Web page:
Inconsistent semantics

You will note that a bunch of intermediate results are returned, before the final result, when computing a yesno program. In yesno, every program must return at least one value. Well, sort of...considering the short yesno program return x.. Since x is not bound, this program cannot return a value (when looking at intermediate results, this "value" is referred to as fail).

But, something must be returned by the execution of a yesno program. In this sense, yesno is complete. To be more precise, the program evaluates to multiple values at any point in time. These values are gleaned by considering, at each message passing state, that a message is sent or not sent. Since message passing is the foundation for iteration (and just about everything else), yesno can be trivially shown to be complete if we disallow message passing.

So, consider, during our course of executing a yesno program, we come across a message call. We consider two paths: where the message is not sent, and where the message is sent. In the path where the message is sent, it too will (probably) be faced with a similar divergence: where its messages are sent or not sent. Ultimately, in a terminating program, the recursion will stop—some atomic operation will be reached—and the stack of message calls will be retraced. Thus, ultimately, some "correct" value of an expression will be reached, if that expression terminates.

So for any expression, that expression can be in one of two states: it has finished computing, or it has not finished computing. If it has finished computing, there is only one value to consider. If it has not finished computing, there are any number of (inconsistent) values to consider, representing the possibility of that message being sent or not sent, and all of the subpossibilities there within.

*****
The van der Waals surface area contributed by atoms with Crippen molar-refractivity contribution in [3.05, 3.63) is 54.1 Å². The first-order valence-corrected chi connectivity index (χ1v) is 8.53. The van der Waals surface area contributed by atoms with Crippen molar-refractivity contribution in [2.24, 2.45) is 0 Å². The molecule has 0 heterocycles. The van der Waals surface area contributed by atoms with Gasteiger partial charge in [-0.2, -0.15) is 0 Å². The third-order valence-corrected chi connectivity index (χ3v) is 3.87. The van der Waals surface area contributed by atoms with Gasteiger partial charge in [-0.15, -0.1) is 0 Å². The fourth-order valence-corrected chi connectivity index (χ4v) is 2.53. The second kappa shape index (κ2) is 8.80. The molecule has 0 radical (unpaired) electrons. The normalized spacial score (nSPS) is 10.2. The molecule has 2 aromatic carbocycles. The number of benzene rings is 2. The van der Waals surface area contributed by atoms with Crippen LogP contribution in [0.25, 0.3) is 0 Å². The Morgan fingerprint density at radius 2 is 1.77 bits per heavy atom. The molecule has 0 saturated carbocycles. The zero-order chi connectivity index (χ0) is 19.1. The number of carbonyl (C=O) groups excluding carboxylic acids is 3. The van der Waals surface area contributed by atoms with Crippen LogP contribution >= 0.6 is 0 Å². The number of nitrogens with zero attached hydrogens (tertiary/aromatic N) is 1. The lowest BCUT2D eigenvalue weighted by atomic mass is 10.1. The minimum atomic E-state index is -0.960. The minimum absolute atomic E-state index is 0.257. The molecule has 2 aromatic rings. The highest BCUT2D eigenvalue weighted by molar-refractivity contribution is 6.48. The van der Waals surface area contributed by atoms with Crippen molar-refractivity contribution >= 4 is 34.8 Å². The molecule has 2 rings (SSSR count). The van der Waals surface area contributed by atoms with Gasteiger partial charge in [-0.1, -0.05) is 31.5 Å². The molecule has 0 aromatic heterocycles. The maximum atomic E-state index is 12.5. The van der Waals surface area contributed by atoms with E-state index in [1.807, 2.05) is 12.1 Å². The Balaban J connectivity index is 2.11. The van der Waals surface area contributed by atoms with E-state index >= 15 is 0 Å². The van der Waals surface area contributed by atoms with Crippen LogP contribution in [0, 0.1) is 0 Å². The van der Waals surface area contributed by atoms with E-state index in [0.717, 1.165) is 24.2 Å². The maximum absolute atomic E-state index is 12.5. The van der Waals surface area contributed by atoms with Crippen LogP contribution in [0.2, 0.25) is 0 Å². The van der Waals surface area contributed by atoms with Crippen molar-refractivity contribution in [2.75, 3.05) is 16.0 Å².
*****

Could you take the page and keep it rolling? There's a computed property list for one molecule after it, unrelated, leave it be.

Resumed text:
So, it is prudent to write yesno programs in such a way that even if execution is not finished, some reasonable value is returned. This is commonly done by setting a variable to return to some initial value, and then updating that value as execution progresses.

As a sort of footnote, not that in order for the yesno interpreter to print out its results, it sends returned objects the show message. Thus, if the show method for that object does not terminate, we cannot absolutely say that yesno is "complete". This is more an issue of interface design than language design, and in any case we are guaranteed that show will terminate for primitive types (such as integers and booleans), and that is all we will consider from here on.

The halting problem

Recall that all code in yesno is actually an object of type Closure. Thus, we add a method to the Closure class to determine of an object will halt.

Closure addInstanceMessage: "halts" withMethod: [|
    z := false.
    self do.
    z := true.
    return z.
return [: 5 * 5 * 5 ] halts.

Execution of the program will yield an interesting property. Once the slough of fails is done with (setting up variable bindings and whatnot), we are returned a value of {false, true}. Semantically, this is saying "this computation either halts or doesn't halt; we don't know yet". After execution is completed, z takes on a value of just true, and our ultimate answer of {true} ("we know it halts") is returned.

If we replaced 5 * 5 * 5 with code which does not halt, the interpreter would again get to the point where it returns {false, true}, and then stay there, not being able to update its answer.

A trick to getting the correct values

Yesno does not guarantee that the correct answer will always be one of those returned (unless the program terminates). A design pattern (ick) that can be used to achieve this, though, is the idea of presetting. Often computation will be written like so:

some big long expensive computation computing a result.
return the result.

In yesno, you can rewrite this as:

returnValue := allPossibleValues.
some big long expensive computation computing a result.
returnValue := the result.
return returnValue.

When dealing with boolean values, the first step can be achieved via (returnValue := false. returnValue := true.). Immediately yesno will skip over the expensive computations and return a value of {false, true}. It's only when the big long expensive computation has finished that the correct answer, and only the correct answer, will be returned.